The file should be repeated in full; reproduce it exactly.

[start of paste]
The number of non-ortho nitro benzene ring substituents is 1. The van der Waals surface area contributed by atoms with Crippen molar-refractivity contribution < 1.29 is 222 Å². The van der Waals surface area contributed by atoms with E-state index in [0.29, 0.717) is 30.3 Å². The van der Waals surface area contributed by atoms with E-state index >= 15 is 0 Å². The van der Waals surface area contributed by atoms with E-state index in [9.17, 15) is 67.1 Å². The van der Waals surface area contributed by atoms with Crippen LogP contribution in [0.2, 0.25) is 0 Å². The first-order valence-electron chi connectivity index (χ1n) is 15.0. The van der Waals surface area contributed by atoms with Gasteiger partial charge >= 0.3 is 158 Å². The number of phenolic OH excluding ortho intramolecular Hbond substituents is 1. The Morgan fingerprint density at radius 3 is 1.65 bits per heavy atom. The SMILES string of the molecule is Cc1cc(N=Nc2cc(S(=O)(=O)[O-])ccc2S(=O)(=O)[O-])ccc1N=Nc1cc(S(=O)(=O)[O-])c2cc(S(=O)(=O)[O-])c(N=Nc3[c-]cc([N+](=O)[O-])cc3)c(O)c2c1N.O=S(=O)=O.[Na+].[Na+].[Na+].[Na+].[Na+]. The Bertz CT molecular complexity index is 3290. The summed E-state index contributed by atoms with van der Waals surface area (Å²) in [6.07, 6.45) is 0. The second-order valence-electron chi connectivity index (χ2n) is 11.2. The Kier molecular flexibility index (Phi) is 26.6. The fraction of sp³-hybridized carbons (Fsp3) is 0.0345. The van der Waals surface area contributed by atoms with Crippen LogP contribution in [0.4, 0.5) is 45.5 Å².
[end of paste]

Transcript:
The number of non-ortho nitro benzene ring substituents is 1. The van der Waals surface area contributed by atoms with Crippen molar-refractivity contribution < 1.29 is 222 Å². The van der Waals surface area contributed by atoms with E-state index in [0.29, 0.717) is 30.3 Å². The van der Waals surface area contributed by atoms with E-state index >= 15 is 0 Å². The van der Waals surface area contributed by atoms with E-state index in [9.17, 15) is 67.1 Å². The van der Waals surface area contributed by atoms with Crippen LogP contribution in [0.2, 0.25) is 0 Å². The first-order valence-electron chi connectivity index (χ1n) is 15.0. The van der Waals surface area contributed by atoms with Gasteiger partial charge >= 0.3 is 158 Å². The number of phenolic OH excluding ortho intramolecular Hbond substituents is 1. The Morgan fingerprint density at radius 3 is 1.65 bits per heavy atom. The SMILES string of the molecule is Cc1cc(N=Nc2cc(S(=O)(=O)[O-])ccc2S(=O)(=O)[O-])ccc1N=Nc1cc(S(=O)(=O)[O-])c2cc(S(=O)(=O)[O-])c(N=Nc3[c-]cc([N+](=O)[O-])cc3)c(O)c2c1N.O=S(=O)=O.[Na+].[Na+].[Na+].[Na+].[Na+]. The Bertz CT molecular complexity index is 3290. The summed E-state index contributed by atoms with van der Waals surface area (Å²) in [6.07, 6.45) is 0. The second-order valence-electron chi connectivity index (χ2n) is 11.2. The Kier molecular flexibility index (Phi) is 26.6. The fraction of sp³-hybridized carbons (Fsp3) is 0.0345. The van der Waals surface area contributed by atoms with Crippen LogP contribution in [0.4, 0.5) is 45.5 Å².